7. hodge

    hodge I'm a VIP Premium Member Donated

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    I've been taking the cymbalta only every other day, including today. I feel like a total zombie. I'm dizzy, disoriented, can't concentrate or focus on anything. I don't know how I am going to work. I feel like I can't trust my brain. Because I'm so dizzy, I don't feel that I can exercise or do yoga safely.

    This med was making me feel so bad and now it is again, even though I'm down to every other day. Now I feel I have no choice, really, I have to get off this thing. If that makes sense. I'm feeling confused.

    I have to believe I'll be better off in the long run. Can anyone tell me if there's anything I can do to help myself feel better in the short term?
     
  8. Monarch

    Monarch I'm a VIP Premium Member

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    hodge, I think you just have to get through it mentally, like make your tough, really tough. I don't know otherwise. I forogt to bring my meds with me last summer on a 5 day trip up to Lake Superior and here I am on this beautiful lake with my family and I am think about how i can slip off the back of the boat and drown myself without anyone noticing and how long it would take me to die in the cold waters. That is why you don't go off your meds cold turkey. Or use the stand-by method for dealing, I don't take Xanex on a regular basis but if I am not doing good and I can't concentrate and feel like I am spinning I will take it to get through that moment, do you have "emergency" drugs like that?
     
  9. anthony

    anthony Renovation Aficionado Founder

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    You could stop it suddenly, but the problem is not what you feel in the first day, two or three, but more the repercussions that will creep upon you in a week or two, which will be severe depression, moodiness, suicidal ideation, the list goes on... could be any combination when your body goes into withdrawal.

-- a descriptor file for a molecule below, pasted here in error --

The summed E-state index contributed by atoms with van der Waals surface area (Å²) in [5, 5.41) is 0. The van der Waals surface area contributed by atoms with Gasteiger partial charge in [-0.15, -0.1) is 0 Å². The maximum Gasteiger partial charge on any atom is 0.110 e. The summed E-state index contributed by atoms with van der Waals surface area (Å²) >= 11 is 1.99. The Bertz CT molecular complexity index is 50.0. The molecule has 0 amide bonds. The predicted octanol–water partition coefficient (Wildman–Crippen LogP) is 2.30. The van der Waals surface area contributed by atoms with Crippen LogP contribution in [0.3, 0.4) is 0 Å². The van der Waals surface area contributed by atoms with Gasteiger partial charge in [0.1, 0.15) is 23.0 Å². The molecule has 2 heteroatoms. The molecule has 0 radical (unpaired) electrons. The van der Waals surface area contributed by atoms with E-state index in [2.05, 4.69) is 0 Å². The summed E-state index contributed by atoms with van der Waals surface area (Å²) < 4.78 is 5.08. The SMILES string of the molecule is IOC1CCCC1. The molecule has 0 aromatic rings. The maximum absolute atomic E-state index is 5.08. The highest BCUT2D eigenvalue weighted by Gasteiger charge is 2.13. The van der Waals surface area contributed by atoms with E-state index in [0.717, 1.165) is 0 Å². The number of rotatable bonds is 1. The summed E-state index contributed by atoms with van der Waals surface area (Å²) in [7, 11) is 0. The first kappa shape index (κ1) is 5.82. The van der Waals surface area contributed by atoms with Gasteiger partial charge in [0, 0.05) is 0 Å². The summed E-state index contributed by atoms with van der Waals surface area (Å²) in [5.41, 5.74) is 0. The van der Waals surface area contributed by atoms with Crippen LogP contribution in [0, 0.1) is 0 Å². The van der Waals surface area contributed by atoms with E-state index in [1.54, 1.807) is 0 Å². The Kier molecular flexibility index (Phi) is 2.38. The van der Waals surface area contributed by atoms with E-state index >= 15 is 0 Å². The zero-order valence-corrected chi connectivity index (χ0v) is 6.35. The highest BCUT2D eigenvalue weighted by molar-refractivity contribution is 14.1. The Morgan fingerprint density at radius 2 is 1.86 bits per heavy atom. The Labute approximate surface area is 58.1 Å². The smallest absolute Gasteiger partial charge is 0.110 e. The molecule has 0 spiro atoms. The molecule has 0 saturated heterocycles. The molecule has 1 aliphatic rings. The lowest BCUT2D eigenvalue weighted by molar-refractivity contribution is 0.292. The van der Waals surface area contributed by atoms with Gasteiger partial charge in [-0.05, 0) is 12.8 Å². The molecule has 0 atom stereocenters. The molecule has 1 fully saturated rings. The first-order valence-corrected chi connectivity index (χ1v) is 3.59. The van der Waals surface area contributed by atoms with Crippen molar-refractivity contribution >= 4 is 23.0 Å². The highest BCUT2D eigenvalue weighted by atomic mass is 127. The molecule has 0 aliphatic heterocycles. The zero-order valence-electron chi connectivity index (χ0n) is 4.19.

People get confused that when they stop something all this bad stuff will happen immediately... far from it. Its not about the immediate effects, more the effects when the body finally wakes up that its addictive properties are not coming in any more, hence it retaliates, just like nicotine withdrawal... same. You watch people give up for a week, then bam... the withdrawal hits their bodies and they react through mood, most give in and smoke again because the body demands nicotine. Same happens with medication.
     
  10. hodge

    hodge I'm a VIP Premium Member Donated

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    I'm not going to stop it suddenly. I understand what you're saying, Anthony.

    I just need to know if there's anything I can do to reduce the dizziness and disorientation so I can concentrate.

    I don't have any other drugs, Monarch, thanks for your thoughts, though. If I did, I guess I'd be reluctant to put another one in my system at the risk of becoming even more spaced out.
     
  11. anthony

    anthony Renovation Aficionado Founder

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    Not really... withdrawals just aren't pretty, regardless how you approach them, your going to suffer atleast a good month, if not two, of ups and downs. Ride it out and try and remain focused on the greater good I guess.
     
  12. hodge

    hodge I'm a VIP Premium Member Donated

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    I was afraid you were going to say that. I'm not afraid of the suffering. I know it's worth the long-term gain. The problem is, my work requires a lot of focused mental effort. Guess I better figure out whether to keep going through with this now, or do it when my job's over in two months. If I wait till then, I could try the Wellbutrin the dr. gave me and hope that works. I simply have to be able to concentrate better on my work for the next two months. Should probably call the dr. again tomorrow.